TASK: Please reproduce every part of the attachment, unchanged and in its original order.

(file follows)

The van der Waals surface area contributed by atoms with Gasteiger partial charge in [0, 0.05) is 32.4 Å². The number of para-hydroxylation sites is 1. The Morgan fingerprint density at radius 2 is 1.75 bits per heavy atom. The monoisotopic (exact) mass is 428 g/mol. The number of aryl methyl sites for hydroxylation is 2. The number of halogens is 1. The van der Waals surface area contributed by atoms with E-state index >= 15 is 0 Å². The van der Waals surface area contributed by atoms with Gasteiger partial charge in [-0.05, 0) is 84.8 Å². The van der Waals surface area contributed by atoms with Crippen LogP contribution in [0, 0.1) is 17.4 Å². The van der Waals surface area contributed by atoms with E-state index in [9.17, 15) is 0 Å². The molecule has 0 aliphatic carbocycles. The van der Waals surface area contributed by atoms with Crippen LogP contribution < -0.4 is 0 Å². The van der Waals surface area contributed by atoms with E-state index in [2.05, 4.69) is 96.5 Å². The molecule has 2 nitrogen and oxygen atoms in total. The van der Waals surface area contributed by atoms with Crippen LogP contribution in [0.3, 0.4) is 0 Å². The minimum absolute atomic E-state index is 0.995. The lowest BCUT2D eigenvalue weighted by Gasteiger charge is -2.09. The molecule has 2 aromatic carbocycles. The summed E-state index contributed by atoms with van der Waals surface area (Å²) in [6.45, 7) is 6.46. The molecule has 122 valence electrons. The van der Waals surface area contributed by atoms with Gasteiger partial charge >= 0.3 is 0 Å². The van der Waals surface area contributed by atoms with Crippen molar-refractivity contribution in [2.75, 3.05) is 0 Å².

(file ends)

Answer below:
The van der Waals surface area contributed by atoms with Gasteiger partial charge in [0, 0.05) is 32.4 Å². The number of para-hydroxylation sites is 1. The Morgan fingerprint density at radius 2 is 1.75 bits per heavy atom. The monoisotopic (exact) mass is 428 g/mol. The number of aryl methyl sites for hydroxylation is 2. The number of halogens is 1. The van der Waals surface area contributed by atoms with E-state index >= 15 is 0 Å². The van der Waals surface area contributed by atoms with Gasteiger partial charge in [-0.05, 0) is 84.8 Å². The van der Waals surface area contributed by atoms with Crippen LogP contribution in [0, 0.1) is 17.4 Å². The van der Waals surface area contributed by atoms with E-state index in [9.17, 15) is 0 Å². The molecule has 0 aliphatic carbocycles. The van der Waals surface area contributed by atoms with Crippen LogP contribution < -0.4 is 0 Å². The van der Waals surface area contributed by atoms with E-state index in [2.05, 4.69) is 96.5 Å². The molecule has 2 nitrogen and oxygen atoms in total. The van der Waals surface area contributed by atoms with Crippen LogP contribution in [0.3, 0.4) is 0 Å². The minimum absolute atomic E-state index is 0.995. The lowest BCUT2D eigenvalue weighted by Gasteiger charge is -2.09. The molecule has 2 aromatic carbocycles. The summed E-state index contributed by atoms with van der Waals surface area (Å²) in [6.45, 7) is 6.46. The molecule has 122 valence electrons. The van der Waals surface area contributed by atoms with Gasteiger partial charge >= 0.3 is 0 Å². The van der Waals surface area contributed by atoms with Crippen molar-refractivity contribution in [2.75, 3.05) is 0 Å².